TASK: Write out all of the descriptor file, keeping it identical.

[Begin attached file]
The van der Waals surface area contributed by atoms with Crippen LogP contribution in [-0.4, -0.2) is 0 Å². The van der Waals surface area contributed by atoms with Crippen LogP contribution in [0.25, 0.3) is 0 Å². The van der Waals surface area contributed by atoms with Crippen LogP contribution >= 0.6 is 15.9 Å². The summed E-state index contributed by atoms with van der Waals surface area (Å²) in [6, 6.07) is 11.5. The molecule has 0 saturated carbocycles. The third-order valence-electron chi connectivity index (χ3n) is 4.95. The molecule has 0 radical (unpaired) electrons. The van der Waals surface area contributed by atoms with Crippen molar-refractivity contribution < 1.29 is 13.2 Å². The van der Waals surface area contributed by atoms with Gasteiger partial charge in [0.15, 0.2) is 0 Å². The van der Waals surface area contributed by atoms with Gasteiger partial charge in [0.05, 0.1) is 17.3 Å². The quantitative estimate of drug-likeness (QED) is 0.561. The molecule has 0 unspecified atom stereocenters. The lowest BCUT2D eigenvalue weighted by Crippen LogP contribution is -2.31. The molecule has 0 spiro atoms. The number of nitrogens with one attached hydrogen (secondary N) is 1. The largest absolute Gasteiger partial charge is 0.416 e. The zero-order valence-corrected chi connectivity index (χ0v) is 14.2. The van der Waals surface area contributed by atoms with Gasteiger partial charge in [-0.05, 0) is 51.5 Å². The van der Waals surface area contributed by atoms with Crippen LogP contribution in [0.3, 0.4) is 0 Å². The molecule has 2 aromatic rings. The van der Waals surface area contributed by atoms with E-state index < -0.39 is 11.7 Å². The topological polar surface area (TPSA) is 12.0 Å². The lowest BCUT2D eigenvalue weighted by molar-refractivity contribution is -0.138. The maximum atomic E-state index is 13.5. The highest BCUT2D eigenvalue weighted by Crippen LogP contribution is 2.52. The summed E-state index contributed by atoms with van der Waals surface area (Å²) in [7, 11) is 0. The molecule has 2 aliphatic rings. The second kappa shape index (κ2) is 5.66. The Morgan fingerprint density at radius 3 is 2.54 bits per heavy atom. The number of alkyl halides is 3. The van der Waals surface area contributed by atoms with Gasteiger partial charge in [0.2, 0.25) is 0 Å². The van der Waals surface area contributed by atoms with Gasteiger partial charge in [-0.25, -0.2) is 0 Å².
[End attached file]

The van der Waals surface area contributed by atoms with Crippen LogP contribution in [-0.4, -0.2) is 0 Å². The van der Waals surface area contributed by atoms with Crippen LogP contribution in [0.25, 0.3) is 0 Å². The van der Waals surface area contributed by atoms with Crippen LogP contribution >= 0.6 is 15.9 Å². The summed E-state index contributed by atoms with van der Waals surface area (Å²) in [6, 6.07) is 11.5. The molecule has 0 saturated carbocycles. The third-order valence-electron chi connectivity index (χ3n) is 4.95. The molecule has 0 radical (unpaired) electrons. The van der Waals surface area contributed by atoms with Crippen molar-refractivity contribution < 1.29 is 13.2 Å². The van der Waals surface area contributed by atoms with Gasteiger partial charge in [0.15, 0.2) is 0 Å². The van der Waals surface area contributed by atoms with Gasteiger partial charge in [0.05, 0.1) is 17.3 Å². The quantitative estimate of drug-likeness (QED) is 0.561. The molecule has 0 unspecified atom stereocenters. The lowest BCUT2D eigenvalue weighted by Crippen LogP contribution is -2.31. The molecule has 0 spiro atoms. The number of nitrogens with one attached hydrogen (secondary N) is 1. The largest absolute Gasteiger partial charge is 0.416 e. The zero-order valence-corrected chi connectivity index (χ0v) is 14.2. The van der Waals surface area contributed by atoms with Gasteiger partial charge in [-0.05, 0) is 51.5 Å². The van der Waals surface area contributed by atoms with Crippen LogP contribution in [0.3, 0.4) is 0 Å². The molecule has 2 aromatic rings. The van der Waals surface area contributed by atoms with E-state index < -0.39 is 11.7 Å². The topological polar surface area (TPSA) is 12.0 Å². The lowest BCUT2D eigenvalue weighted by molar-refractivity contribution is -0.138. The maximum atomic E-state index is 13.5. The highest BCUT2D eigenvalue weighted by Crippen LogP contribution is 2.52. The summed E-state index contributed by atoms with van der Waals surface area (Å²) in [7, 11) is 0. The molecule has 2 aliphatic rings. The second kappa shape index (κ2) is 5.66. The Morgan fingerprint density at radius 3 is 2.54 bits per heavy atom. The number of alkyl halides is 3. The van der Waals surface area contributed by atoms with Gasteiger partial charge in [0.2, 0.25) is 0 Å². The van der Waals surface area contributed by atoms with Gasteiger partial charge in [-0.25, -0.2) is 0 Å².